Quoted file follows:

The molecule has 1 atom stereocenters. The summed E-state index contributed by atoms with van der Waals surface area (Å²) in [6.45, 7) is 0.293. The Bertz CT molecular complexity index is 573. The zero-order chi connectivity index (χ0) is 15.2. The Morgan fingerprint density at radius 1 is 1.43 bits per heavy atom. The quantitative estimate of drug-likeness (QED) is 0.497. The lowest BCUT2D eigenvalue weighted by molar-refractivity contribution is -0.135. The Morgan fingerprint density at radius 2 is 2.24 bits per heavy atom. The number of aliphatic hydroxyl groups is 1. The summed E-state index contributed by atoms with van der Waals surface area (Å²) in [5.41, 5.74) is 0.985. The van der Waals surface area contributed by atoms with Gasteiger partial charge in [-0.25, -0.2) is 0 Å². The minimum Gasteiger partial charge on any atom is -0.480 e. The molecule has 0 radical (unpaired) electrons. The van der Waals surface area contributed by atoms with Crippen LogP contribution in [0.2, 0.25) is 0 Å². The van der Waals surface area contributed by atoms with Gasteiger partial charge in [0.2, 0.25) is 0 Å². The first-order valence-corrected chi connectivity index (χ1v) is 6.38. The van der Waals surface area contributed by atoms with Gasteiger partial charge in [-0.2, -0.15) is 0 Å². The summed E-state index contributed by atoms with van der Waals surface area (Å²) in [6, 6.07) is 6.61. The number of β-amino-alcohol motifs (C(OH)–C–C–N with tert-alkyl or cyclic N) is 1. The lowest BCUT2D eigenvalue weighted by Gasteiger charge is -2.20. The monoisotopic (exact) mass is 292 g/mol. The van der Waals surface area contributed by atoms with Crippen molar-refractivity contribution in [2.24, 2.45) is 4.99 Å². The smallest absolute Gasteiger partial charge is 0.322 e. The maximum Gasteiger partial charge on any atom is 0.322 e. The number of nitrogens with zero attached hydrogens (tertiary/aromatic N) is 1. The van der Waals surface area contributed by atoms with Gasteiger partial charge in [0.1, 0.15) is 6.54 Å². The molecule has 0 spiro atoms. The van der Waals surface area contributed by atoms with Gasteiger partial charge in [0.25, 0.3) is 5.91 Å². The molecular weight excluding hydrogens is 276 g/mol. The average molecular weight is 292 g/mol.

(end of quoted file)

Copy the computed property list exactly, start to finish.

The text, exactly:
The molecule has 1 atom stereocenters. The summed E-state index contributed by atoms with van der Waals surface area (Å²) in [6.45, 7) is 0.293. The Bertz CT molecular complexity index is 573. The zero-order chi connectivity index (χ0) is 15.2. The Morgan fingerprint density at radius 1 is 1.43 bits per heavy atom. The quantitative estimate of drug-likeness (QED) is 0.497. The lowest BCUT2D eigenvalue weighted by molar-refractivity contribution is -0.135. The Morgan fingerprint density at radius 2 is 2.24 bits per heavy atom. The number of aliphatic hydroxyl groups is 1. The summed E-state index contributed by atoms with van der Waals surface area (Å²) in [5.41, 5.74) is 0.985. The van der Waals surface area contributed by atoms with Gasteiger partial charge in [-0.25, -0.2) is 0 Å². The minimum Gasteiger partial charge on any atom is -0.480 e. The molecule has 0 radical (unpaired) electrons. The van der Waals surface area contributed by atoms with Crippen LogP contribution in [0.2, 0.25) is 0 Å². The van der Waals surface area contributed by atoms with Gasteiger partial charge in [0.2, 0.25) is 0 Å². The first-order valence-corrected chi connectivity index (χ1v) is 6.38. The van der Waals surface area contributed by atoms with Gasteiger partial charge in [-0.2, -0.15) is 0 Å². The summed E-state index contributed by atoms with van der Waals surface area (Å²) in [6, 6.07) is 6.61. The number of β-amino-alcohol motifs (C(OH)–C–C–N with tert-alkyl or cyclic N) is 1. The lowest BCUT2D eigenvalue weighted by Gasteiger charge is -2.20. The monoisotopic (exact) mass is 292 g/mol. The van der Waals surface area contributed by atoms with Crippen molar-refractivity contribution in [2.24, 2.45) is 4.99 Å². The smallest absolute Gasteiger partial charge is 0.322 e. The maximum Gasteiger partial charge on any atom is 0.322 e. The number of nitrogens with zero attached hydrogens (tertiary/aromatic N) is 1. The van der Waals surface area contributed by atoms with Gasteiger partial charge in [0.1, 0.15) is 6.54 Å². The molecule has 0 spiro atoms. The van der Waals surface area contributed by atoms with Gasteiger partial charge in [0.25, 0.3) is 5.91 Å². The molecular weight excluding hydrogens is 276 g/mol. The average molecular weight is 292 g/mol.